# Cubic slashing

Namada implements a slashing scheme, coined "cubic slashing," in which the amount of slashed tokens is proportional to the cube of the voting power committing infractions within a particular interval. This is designed to make it riskier to operate larger or similarly configured validators, and thus the scheme encourages network resilience. To further deter misbehavior from such correlated validators, the amount slashed for a given misbehavior increases with the existence of other misbehaviors committed in the same or nearby epochs by any validator.

The cubic slash rate is a function of all infractions in a given epoch and its neighboring epochs. Therefore, the cubic slash rate is the same for any infraction within a given epoch. The slash rate is determined as follows:

1. Collect all known infractions committed within a range of [- window_width, + window_width] epochs around the infraction in question. By default, window_width = 1.
2. Sum the fractional voting powers (relative to the total voting power of all consensus validators) of the misbehaving validator for each of the collected infractions.
3. The cubic slash rate is then proportional to this sum. Using $\text{vp}_i$ to indicate the validator voting power used to commit the infraction $i$ and $\text{vp}_{\text{tot}}^i$ to indicate the total consensus voting power at the epoch of infraction $i$, the cubic rate is expressed as:

$9*\left(\sum_{i \in \text{infractions}}\frac{\text{vp}_i}{\text{vp}_{\text{tot}}^i}\right)^2.$

For each individual slash, the rate is ultimately determined as the maximum of the cubic slash rate and some nominal minimum rate that is dependent on the infraction type (see system parameters) and is capped at 1.0. The amount of slashed tokens is the rate multiplied by the stake (voting power) used to commit the infraction. The "cubic" in cubic slashing thus comes from the product of the rate, which is quadratic in the voting power, and the voting power itself.

Expressed in pseudocode:

calculateSlashRate :: [Slash] -> Float

calculateSlashRate slashes =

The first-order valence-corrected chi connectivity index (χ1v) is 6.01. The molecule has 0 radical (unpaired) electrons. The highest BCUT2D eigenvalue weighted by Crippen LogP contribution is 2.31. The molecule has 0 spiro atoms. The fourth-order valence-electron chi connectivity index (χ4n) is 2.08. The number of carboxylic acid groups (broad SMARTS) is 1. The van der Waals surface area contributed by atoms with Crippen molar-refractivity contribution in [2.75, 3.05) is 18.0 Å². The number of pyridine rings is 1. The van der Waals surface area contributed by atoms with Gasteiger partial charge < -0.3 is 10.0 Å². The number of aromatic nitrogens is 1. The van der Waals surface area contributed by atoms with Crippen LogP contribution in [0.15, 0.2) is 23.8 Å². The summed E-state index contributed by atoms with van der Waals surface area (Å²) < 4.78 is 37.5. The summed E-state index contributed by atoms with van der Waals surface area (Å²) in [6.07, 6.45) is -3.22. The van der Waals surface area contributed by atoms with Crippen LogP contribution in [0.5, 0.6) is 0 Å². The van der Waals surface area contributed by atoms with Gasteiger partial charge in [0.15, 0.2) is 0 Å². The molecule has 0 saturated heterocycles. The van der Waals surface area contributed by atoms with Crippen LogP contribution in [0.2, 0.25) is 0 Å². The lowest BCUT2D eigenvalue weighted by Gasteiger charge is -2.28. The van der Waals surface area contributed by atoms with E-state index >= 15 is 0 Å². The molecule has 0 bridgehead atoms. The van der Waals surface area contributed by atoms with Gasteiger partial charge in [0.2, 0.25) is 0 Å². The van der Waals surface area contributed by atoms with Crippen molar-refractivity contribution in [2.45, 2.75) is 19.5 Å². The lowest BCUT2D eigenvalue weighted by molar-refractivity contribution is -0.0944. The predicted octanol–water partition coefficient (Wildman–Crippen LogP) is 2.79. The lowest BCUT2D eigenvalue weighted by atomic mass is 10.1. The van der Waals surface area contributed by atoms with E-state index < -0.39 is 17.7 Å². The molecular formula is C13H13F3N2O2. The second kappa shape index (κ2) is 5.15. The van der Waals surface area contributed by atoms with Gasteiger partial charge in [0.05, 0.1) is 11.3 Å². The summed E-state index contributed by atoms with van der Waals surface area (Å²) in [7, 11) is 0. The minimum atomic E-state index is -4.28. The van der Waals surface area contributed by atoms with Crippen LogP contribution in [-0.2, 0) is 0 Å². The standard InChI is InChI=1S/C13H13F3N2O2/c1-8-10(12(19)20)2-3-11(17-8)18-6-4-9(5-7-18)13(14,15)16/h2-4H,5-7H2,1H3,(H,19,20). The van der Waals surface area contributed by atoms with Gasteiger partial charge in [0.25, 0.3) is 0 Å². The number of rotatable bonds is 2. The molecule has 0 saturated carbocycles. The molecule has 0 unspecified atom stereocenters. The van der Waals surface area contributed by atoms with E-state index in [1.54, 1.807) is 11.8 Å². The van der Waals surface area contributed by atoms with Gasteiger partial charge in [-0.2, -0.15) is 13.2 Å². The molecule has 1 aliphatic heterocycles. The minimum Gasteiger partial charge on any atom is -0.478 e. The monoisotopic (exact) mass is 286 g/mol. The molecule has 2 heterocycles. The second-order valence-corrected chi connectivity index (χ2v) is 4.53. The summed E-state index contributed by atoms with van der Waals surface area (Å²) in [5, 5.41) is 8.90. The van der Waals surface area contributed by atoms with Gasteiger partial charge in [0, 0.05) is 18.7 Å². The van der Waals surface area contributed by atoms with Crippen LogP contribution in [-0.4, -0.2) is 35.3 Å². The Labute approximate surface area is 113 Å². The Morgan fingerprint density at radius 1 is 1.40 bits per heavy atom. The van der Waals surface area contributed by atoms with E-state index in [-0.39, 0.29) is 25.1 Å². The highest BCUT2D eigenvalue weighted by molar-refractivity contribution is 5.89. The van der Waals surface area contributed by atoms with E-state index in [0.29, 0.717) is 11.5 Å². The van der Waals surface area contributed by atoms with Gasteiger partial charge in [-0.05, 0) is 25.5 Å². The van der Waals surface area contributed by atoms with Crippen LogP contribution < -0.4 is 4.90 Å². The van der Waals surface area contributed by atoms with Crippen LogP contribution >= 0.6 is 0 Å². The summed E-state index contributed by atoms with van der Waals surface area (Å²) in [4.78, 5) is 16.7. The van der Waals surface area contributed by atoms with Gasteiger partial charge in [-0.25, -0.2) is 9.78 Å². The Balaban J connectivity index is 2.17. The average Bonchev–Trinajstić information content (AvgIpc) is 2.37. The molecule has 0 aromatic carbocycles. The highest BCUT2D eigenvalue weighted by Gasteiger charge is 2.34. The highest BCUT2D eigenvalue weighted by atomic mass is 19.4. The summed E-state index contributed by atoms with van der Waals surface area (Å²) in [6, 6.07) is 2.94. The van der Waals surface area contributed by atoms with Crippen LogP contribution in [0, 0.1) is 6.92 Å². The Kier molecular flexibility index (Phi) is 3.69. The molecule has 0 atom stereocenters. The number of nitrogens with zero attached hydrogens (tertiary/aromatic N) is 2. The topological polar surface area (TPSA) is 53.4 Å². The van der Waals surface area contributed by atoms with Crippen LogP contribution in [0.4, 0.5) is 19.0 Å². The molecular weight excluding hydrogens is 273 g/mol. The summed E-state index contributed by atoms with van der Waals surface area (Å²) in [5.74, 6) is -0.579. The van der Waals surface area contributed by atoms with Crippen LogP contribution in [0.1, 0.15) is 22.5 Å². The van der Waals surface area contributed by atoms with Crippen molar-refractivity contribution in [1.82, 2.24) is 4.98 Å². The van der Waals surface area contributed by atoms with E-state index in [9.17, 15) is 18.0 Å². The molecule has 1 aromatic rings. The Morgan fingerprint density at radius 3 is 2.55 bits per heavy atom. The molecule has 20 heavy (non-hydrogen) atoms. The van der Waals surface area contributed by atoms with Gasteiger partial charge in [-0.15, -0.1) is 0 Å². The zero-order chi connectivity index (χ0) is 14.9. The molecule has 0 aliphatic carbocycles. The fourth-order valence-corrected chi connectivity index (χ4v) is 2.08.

let votingPowerFraction = sum [ votingPowerFraction (validator slash) | slash <- slashes]
in max 0.01 (min 1 (votingPowerFraction**2)*9)
-- minimum slash rate is 1%
-- then exponential between 0 & 1/3 voting power
-- we can make this a more complex function later

### Rust implementation

// Infraction type, where inner field is the slash rate for the type
enum Infraction {
DuplicateVote(Decimal),
LightClientAttack(Decimal)
}

// Generic validator with an address and voting power
struct Validator {
voting_power: u64,
}

// Generic slash object with the misbehaving validator and infraction type
struct Slash {
validator: Validator,
infraction_type: Infraction,
}

// Calculate the cubic slash rate for a slash in the current epoch
fn calculate_cubic_slash_rate(
current_epoch: u64,
nominal_slash_rate: Decimal,
cubic_window_width: u64,
slashes: Map<u64, Vec<Slash>>,
total_voting_power: u64
) -> Decimal {
let mut vp_frac_sum = Decimal::ZERO;

let start_epoch = current_epoch - cubic_window_width;
let end_epoch = current_epoch + cubic_window_width;

for epoch in start_epoch..=end_epoch {
let cur_slashes = slashes.get(epoch);
let vp_frac_this_epoch = cur_slashes.iter.fold(0, |sum, Slash{validator, _}|
{ sum + validator.voting_power / total_voting_power}
);
vp_frac_sum += vp_frac_this_epoch;
}
let rate = cmp::min(
Decimal::ONE,
cmp::max(
slash.infraction_type.0,
9 * vp_frac_sum * vp_frac_sum,
),
);
rate
}

As a function, it can be drawn as (assuming $r_{ \text{min} } = 1\%$): The voting power associated with a slash is the voting power of the validator when they violated the protocol. This does mean that these voting powers may not sum to 1, but this method should still be close to the desired incentives and cannot really be changed without making the system easier to game.